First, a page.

Coffee Query: Ken Flood, Love Supreme
Ken Flood has been 'around a coffee machine, part time' for the past 9 years, with the last 2 becoming full-time since he co-started Love Supreme in Stoneybatter.
What got you into coffee and what’s kept you in coffee?
Drinking it got me into it. Living in Australia, where the cafe culture is well developed, a lot of your social life is based in cafes - as time went on, I was noticing I preferred one coffee over another, and wanted to find out why that was. Asking what beans they used, trying to find out why I liked it more. Then I got an espresso machine at home, and then that really made me start experimenting with different beans and tastes and extractions and so on - y’know, for fun! Not in any serious way..
I came home from Australia on holiday in 2009, for the first time in 9 years, and again in 2011, and I noticed a huge shift in coffee in Dublin. The interest was really starting to grow very fast, there was a developing culture there, being driven by the recession. It was too expensive to socialise in pubs, and people wanted a different option. So we thought there was a niche, a business model to develop, to get stuck into. We (myself and my wife, Katie) wanted to move to Europe, and we made the conscientious decision that we wanted to do coffee - so the moment we arrived in Dublin we started looking for a roaster, and that was how we found Ferg [owner of Roasted Brown].
What have been your favourite coffees, both in filter and as espresso?
Mm, jaysis, what a difficult question! The Kamwangi on filter I’d say, which might be an obvious choice - a Kenyan. It was in an Aeropress - loads of body, and probably one of the first really hugely berryish Kenyans I’ve had - it may almost be over the top for some people, almost not like coffee! I had it last year, around June or July - so I’m looking forward to that again this year. And actually, around the same time, was one of the maddest espressos I've had at that time as well - a Wote, Ethiopian - it was roasted for filter, and we put it through the espresso machine, and it was…well, mad. Great.. exciting! It had a really bright, sparkly high-end, but had a lovely caramel vibe to it as well, which was so exciting as an espresso shot. They were both from Roasted Brown.
What’s your home coffee setup?
I have an Aeropress; an Isomac Venus espresso machine, which is a small, one-group, home machine..but it’s kind of gathering dust now because I live four minutes away from here, so this is my new coffee machine. Ha. I also have the Zero dripper, which I like to use occasionally. My grinder is also an Isomac - a Granmacinino, and I have a regular kettle. Again, I drink most of my filter here!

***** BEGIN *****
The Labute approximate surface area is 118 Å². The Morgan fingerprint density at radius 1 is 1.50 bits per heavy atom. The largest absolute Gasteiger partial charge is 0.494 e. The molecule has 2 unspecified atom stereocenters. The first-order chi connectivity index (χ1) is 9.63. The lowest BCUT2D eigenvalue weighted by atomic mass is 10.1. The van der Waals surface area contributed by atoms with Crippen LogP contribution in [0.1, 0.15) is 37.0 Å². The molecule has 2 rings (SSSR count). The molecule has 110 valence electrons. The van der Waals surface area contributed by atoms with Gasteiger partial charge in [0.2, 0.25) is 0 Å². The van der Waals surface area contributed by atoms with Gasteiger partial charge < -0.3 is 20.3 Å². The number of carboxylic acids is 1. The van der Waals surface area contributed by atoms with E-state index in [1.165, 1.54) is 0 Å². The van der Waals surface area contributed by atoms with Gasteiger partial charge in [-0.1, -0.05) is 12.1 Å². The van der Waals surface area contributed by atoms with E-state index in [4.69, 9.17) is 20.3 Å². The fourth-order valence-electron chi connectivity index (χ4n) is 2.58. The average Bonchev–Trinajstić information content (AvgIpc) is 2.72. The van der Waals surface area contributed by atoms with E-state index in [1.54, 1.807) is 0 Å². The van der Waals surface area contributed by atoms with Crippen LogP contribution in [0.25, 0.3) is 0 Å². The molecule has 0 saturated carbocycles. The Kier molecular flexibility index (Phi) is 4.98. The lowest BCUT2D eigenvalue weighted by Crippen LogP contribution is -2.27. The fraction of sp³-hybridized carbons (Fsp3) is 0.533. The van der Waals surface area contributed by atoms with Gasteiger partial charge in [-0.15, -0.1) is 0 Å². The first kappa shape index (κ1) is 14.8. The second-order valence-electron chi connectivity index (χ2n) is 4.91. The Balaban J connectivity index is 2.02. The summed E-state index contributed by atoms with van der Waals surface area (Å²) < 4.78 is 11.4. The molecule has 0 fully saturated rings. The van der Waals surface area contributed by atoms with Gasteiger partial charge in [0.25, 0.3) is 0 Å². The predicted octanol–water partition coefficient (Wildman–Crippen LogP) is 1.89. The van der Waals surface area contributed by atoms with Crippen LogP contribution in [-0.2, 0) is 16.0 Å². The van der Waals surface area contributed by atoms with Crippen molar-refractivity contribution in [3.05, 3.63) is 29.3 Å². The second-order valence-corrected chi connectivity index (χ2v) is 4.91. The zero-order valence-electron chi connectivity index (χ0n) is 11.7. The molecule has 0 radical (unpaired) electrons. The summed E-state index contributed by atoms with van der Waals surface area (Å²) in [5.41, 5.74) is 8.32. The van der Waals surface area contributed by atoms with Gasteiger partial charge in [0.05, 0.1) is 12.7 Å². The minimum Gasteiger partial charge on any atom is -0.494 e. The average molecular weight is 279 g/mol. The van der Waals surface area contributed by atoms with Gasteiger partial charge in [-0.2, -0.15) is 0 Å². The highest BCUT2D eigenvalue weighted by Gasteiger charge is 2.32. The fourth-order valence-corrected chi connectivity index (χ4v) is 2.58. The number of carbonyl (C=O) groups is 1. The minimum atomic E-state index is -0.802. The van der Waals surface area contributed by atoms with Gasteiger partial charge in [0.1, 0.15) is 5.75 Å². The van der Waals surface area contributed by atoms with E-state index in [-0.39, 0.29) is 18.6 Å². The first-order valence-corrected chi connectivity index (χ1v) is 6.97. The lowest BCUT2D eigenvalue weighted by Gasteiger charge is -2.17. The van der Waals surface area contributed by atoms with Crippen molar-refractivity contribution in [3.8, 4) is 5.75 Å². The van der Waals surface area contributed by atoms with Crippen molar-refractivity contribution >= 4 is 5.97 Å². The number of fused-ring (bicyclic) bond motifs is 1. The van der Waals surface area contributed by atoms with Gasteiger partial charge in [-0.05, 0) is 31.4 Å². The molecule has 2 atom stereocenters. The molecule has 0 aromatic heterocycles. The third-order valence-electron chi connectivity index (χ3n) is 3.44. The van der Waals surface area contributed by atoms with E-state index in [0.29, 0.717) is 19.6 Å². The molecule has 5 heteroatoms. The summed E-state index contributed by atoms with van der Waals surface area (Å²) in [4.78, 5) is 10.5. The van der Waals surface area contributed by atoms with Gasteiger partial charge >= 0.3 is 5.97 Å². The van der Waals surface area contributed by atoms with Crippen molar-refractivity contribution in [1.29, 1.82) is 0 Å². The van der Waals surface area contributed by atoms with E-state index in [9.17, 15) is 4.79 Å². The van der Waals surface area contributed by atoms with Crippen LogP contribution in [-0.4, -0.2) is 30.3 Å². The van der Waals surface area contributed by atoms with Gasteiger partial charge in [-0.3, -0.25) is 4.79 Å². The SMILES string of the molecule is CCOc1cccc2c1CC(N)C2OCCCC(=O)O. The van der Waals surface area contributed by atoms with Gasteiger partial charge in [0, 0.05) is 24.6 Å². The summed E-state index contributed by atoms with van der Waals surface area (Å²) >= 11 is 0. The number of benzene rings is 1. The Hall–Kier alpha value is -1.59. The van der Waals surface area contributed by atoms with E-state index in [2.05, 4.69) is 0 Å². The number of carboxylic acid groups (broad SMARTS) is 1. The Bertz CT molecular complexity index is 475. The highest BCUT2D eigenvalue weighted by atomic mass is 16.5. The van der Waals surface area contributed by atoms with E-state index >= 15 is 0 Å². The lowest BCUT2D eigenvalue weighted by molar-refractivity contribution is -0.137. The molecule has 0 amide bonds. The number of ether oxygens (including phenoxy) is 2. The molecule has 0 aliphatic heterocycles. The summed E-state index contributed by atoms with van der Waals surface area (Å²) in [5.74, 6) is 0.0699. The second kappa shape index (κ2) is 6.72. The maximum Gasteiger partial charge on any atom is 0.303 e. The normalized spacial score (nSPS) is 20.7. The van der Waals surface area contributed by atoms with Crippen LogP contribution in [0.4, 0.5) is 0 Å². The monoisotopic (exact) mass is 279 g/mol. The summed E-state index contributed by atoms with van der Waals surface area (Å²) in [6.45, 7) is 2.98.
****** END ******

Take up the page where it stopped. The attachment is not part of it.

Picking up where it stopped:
Where do you want Dublin/Ireland’s coffee culture to develop next?
Customer education! I think if everybody who’s involved in high-end coffee pushed people, as regards feeding people information about coffee - what makes it good or bad, then [high-end coffee], well-made, could become the norm going forward. It’ll be what’s expected. Even a simple thing, like if milk is burnt - what does that smell like? What does that taste like and how does it affect sweetness? And the more knowledge customers have, the more demanding they’ll be, and the more demanding they are, the faster and further forward coffee culture will move - a sharing of information. Not in a snobby way, people don't have time for that, but more, "Check this out! This is awesome! Give it a go!"
Who’s someone you admire in coffee?
Well, there’s a guy in Australia called Toby Smith, of Toby’s Estate. I followed his story - from roasting coffee in his mother’s back garden to supplying 400+ or something cafes in Australia, and now he’s opened a couple places in Singapore and New York..amazing success story, but everything was done in a genuinely enthusiastic and down to earth way, and it was a right-time, right-place type scenario. It was just moving to see everybody just moving along with it. He’s a real down-to-earth guy, and he was making this designer coffee, 12-13 years ago. He’s one of them.
Colin Harmon, too - I think he’s done a huge amount for coffee in Ireland. I mean, he was pushing against the flow - people must’ve been very confused about what he was doing, but he kept going, so fair play to him. He’s taken a lot of people along with him, too, and I think Ferg [Brown] is the same.
What advice would you give to somebody just starting out in your field?
Develop a genuine interest, and get a genuine joy out of coffee because of the interest, because there’s f*ck-all money in it! [laughs] Well, let's just say it's hard to make money out of.
What are you drinking now?
There was a Burundian from Roasted Brown recently - their Buziraguhindwa, and I absolutely loved it. Rob [Lewis] from Roasted Brown made me an espresso of it, and it was just lovely. It was really entertaining and exciting - just spectacular. We had it here for a week, and what a great week. Specifically, the one that he made me that day, outside, was probably one of the best espressos I’ve ever had. Other than that, I’m just waiting for a nice natural filter to come along, like their Don Mayo - but I’m all about espresso at the moment. Lovin' it!